Schleiff: It was a remarkably and uniquely easy decision to make. So when I got this call from Erik saying, "Would you be interested in working with Werner Herzog in this specific subject?" I think I said yes before I said, "Now tell me a little bit more."

THR: What kind of notes do you give Werner Herzog?

Schleiff: Erik asked what level of control the network would have, and I laughed. Obviously, like any network, depending upon who we're dealing with, we will assert ourselves a little bit more here or there. In the case of Werner, I said, ‘This is truly an auteur. Let him go off and do his thing. We're happy to be here for him if he has questions about logistics -- how many minutes for the hour or how do you want to cut it. But in terms of the story and the actual content, just let us know when you're through or how we can be helpful.’

Nelson: When I talked to Werner about going to an American television network, I said, ‘You should know something about American TV networks, they'll always give the artist the final word, final cut is the way it’s done, you get total creative freedom, and they're not going ask for an outline. Basically, not only will they not give you notes, but they may not even watch it when it's on the air because they respect the artist.’ Werner said, ‘Really?’ And I said, ‘Trust me on this.’ Now, Werner hasn't worked for anyone other than Henry, so let's just keep this between us. [laughs]

Schleiff:And don't tell him anything different because we're anxious to do the next thing with him, whatever the next thing is. And you're the first person to hear, the answer is, "yes." I just don't know what it is.

THR: Any ideas brewing, Werner?

Herzog: If there is a very strong reaction from the audience to this, we could continue the Death Row series.

THR: What does the film platform offer than the TV one does not? And visa versa?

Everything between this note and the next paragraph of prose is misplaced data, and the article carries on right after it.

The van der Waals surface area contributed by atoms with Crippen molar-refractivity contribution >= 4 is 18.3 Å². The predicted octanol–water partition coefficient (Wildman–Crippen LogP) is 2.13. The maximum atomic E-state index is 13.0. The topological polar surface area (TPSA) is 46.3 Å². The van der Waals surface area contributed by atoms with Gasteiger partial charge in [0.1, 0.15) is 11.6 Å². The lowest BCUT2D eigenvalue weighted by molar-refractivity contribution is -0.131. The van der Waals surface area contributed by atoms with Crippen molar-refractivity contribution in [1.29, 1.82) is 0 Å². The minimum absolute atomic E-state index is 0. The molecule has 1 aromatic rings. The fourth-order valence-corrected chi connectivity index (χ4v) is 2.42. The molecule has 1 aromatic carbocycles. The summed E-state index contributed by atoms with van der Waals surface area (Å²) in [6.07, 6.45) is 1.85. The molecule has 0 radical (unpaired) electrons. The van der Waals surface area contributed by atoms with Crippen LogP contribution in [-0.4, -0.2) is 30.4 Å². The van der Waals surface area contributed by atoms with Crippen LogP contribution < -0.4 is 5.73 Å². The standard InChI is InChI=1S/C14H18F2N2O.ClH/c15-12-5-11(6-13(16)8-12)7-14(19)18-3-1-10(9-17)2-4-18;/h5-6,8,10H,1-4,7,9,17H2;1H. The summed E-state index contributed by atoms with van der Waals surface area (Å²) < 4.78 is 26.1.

Herzog: For example, with the Death Row project, we could do these very, very condensed portraits and stories of one individual person on death row. You can't do that in the theaters, because it's too short and too narrow. You see, if you go to a theatrical release you'll need to have a one and a half hour film, and I wouldn't do a one and a half hour film on one character on death row. It wouldn't be the right thing and it wouldn't be the right audience.

Nelson: Also I think one of the benefits of television, when you're watching it in the privacy of your home, is that there can be an intimacy to it if it's properly done. And these stories, these one-on-one interviews, are remarkably personal. There's not car chases, back-story or B-roll, it's just simple and classic. And by virtue of that, it’s not something that you’d want to see in a theater with a lot of other people. Into the Abyss, which we showed in theaters, was a much broader story.

Schleiff: It's funny, we had no intention of doing the film originally. But after doing the research, Werner came back and said, "There are just so many aspects to this, would you mind if we separate this out, do it as a film first, and then come back and do this television project?" And again, we're not as easy as I want this to sound, but it seemed like a no-brainer for us. Our answer was, “Of course.”

THR: Werner, how did your opinion on capital punishment change in the process?

Herzog: It didn’t change. I think it's a question of principle. I come from a different historical background and being a guest in the United States I respectfully disagree with the practice of capital punishment. As a German I have no business becoming an activist, and I should be the last one to tell American audiences how to deal with their criminal justice system. But I do voice my position. 

Email: Lacey.Rose@THR.com; Twitter: @LaceyVRose